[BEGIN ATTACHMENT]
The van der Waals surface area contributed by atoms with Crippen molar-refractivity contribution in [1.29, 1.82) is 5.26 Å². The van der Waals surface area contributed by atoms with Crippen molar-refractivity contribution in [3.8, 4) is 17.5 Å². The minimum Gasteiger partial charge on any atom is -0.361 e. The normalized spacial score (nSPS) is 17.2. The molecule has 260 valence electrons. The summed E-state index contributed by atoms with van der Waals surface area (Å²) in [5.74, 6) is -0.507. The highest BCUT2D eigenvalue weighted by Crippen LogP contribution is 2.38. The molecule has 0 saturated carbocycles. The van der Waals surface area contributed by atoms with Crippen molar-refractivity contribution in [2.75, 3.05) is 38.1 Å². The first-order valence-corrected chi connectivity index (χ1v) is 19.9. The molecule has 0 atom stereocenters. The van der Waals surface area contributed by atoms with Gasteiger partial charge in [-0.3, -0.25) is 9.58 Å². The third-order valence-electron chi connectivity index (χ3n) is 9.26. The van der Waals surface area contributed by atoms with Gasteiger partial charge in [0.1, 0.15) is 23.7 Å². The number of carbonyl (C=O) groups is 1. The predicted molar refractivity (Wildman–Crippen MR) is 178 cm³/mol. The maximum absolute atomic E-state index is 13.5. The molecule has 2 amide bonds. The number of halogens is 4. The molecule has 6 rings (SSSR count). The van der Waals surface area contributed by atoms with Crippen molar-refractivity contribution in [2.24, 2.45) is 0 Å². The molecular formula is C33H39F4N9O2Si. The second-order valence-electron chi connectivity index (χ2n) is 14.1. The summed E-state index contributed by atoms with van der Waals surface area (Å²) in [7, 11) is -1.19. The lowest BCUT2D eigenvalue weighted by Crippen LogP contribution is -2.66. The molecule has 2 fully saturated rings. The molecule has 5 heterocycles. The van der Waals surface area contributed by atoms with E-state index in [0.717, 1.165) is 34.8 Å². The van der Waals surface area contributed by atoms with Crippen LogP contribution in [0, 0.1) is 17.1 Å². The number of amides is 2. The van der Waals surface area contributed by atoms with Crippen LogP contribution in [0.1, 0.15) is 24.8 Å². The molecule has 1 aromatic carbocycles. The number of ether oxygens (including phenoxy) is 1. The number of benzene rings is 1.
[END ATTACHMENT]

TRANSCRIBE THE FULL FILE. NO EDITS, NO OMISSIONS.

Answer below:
The van der Waals surface area contributed by atoms with Crippen molar-refractivity contribution in [1.29, 1.82) is 5.26 Å². The van der Waals surface area contributed by atoms with Crippen molar-refractivity contribution in [3.8, 4) is 17.5 Å². The minimum Gasteiger partial charge on any atom is -0.361 e. The normalized spacial score (nSPS) is 17.2. The molecule has 260 valence electrons. The summed E-state index contributed by atoms with van der Waals surface area (Å²) in [5.74, 6) is -0.507. The highest BCUT2D eigenvalue weighted by Crippen LogP contribution is 2.38. The molecule has 0 saturated carbocycles. The van der Waals surface area contributed by atoms with Crippen molar-refractivity contribution in [2.75, 3.05) is 38.1 Å². The first-order valence-corrected chi connectivity index (χ1v) is 19.9. The molecule has 0 atom stereocenters. The van der Waals surface area contributed by atoms with Gasteiger partial charge in [-0.3, -0.25) is 9.58 Å². The third-order valence-electron chi connectivity index (χ3n) is 9.26. The van der Waals surface area contributed by atoms with Gasteiger partial charge in [0.1, 0.15) is 23.7 Å². The number of carbonyl (C=O) groups is 1. The predicted molar refractivity (Wildman–Crippen MR) is 178 cm³/mol. The maximum absolute atomic E-state index is 13.5. The molecule has 2 amide bonds. The number of halogens is 4. The molecule has 6 rings (SSSR count). The van der Waals surface area contributed by atoms with Crippen molar-refractivity contribution in [2.24, 2.45) is 0 Å². The molecular formula is C33H39F4N9O2Si. The second-order valence-electron chi connectivity index (χ2n) is 14.1. The summed E-state index contributed by atoms with van der Waals surface area (Å²) in [7, 11) is -1.19. The lowest BCUT2D eigenvalue weighted by Crippen LogP contribution is -2.66. The molecule has 2 fully saturated rings. The molecule has 5 heterocycles. The van der Waals surface area contributed by atoms with E-state index in [0.717, 1.165) is 34.8 Å². The van der Waals surface area contributed by atoms with Crippen LogP contribution in [0, 0.1) is 17.1 Å². The number of amides is 2. The van der Waals surface area contributed by atoms with Crippen LogP contribution in [0.1, 0.15) is 24.8 Å². The molecule has 1 aromatic carbocycles. The number of ether oxygens (including phenoxy) is 1. The number of benzene rings is 1.